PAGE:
Dear Abby: I have been living with my girlfriend, “Robin,” for four years. She has children from a previous marriage, and their father is fairly active in their lives. I jumped in and have taken the kids to activities, helped with homework and I pay the majority of the bills.
I dearly love the children. My problem is I no longer love their mother. Robin and I are like roommates who share a bed. There is no passion, no joy together and no partnership. I spend my time with the kids or alone. She’s with them at different activities or busy on her computer. When I suggest ways we could bond together, she says, “I’m too tired” or “I don’t want to do that” or “This is the way it is!”
I have stayed this long only for the kids, but I’m unhappy to the point of aching. I feel guilty about leaving and the strain it will put on the kids. Is there a way to leave a situation like this?
Am I a bad man for wanting out and possibly leaving the children to a tougher life?
– Unhappy in South Carolina
Dear Unhappy: Because the woman you’re living with shows no interest in improving the quality of the relationship, wanting to leave does not make you a bad person.
You will have to accept that because the children depend upon you for certain things they will be affected by your departure. It’s too bad you didn’t consider that before moving in with someone who had a family.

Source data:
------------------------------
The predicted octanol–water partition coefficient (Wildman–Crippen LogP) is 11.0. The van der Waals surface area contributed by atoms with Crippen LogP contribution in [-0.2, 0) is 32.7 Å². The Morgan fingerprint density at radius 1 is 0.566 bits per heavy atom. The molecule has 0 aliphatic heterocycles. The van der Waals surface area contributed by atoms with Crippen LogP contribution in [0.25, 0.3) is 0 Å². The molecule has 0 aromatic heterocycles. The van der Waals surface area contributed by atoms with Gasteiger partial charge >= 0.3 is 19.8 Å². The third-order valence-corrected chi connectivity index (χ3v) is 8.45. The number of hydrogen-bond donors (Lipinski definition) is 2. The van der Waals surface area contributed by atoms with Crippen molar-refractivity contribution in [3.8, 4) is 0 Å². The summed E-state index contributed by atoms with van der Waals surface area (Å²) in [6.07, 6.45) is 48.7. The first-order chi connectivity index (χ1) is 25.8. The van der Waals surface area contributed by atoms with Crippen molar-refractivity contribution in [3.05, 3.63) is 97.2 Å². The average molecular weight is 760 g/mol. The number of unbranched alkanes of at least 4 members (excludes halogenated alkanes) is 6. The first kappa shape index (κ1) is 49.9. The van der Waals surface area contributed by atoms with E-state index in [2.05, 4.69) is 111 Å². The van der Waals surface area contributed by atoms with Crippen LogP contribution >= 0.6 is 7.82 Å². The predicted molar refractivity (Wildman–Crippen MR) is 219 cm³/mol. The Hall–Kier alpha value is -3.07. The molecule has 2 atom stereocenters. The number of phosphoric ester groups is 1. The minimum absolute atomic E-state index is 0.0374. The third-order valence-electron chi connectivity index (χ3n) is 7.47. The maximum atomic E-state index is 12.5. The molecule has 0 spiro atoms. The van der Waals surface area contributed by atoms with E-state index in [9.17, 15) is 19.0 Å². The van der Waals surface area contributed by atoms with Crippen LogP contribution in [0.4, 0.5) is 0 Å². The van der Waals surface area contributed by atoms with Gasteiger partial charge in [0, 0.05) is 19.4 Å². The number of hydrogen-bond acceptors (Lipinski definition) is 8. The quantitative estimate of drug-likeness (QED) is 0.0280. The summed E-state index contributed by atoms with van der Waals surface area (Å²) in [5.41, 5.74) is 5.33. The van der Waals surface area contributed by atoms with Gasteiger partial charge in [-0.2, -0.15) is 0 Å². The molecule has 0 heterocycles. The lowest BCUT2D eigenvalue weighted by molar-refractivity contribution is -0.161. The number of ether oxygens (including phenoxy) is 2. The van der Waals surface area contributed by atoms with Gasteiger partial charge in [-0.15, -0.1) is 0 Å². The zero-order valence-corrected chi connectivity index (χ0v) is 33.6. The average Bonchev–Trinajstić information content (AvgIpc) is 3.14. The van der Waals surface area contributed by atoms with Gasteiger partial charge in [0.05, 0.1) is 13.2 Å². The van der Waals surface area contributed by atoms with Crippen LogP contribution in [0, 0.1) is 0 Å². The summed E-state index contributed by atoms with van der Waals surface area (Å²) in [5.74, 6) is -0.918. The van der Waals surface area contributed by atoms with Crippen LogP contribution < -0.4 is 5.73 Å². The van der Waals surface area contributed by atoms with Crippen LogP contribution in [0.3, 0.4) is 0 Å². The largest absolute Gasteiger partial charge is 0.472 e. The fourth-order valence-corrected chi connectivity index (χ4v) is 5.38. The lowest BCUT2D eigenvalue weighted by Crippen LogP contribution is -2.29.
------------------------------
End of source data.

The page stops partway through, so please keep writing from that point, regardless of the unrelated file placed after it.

Try to make the breakup as civil as possible. Before you go, talk to each of the children individually. Make it clear that they are not the reason the relationship is ending and that you will always care about them. That way, they won’t think they did something bad and blame themselves.
No time for friends
Dear Abby: How do I break up with friends I love but have nothing in common with anymore? I’m married with a child, but as a new business owner, I don’t have time to meet their needs. How do you tell people in a loving way that you have appreciated their friendship in the past, but it’s over? We have grown apart.
– Don’t Have The Time
Dear Don’t: Is it possible that your feelings are temporary, and that you are simply overwhelmed by the demands of your new business? If so, I’d hate to see you end friendships with people you love. Relationships don’t always remain at the same level or have the same intensity.
Rather than cut the people off entirely, explain that you can’t be as available because you have a new business and don’t have the time. It would be kinder.
Write Dear Abby at www.DearAbby.com or P.O. Box 69440, Los Angeles, CA 60069.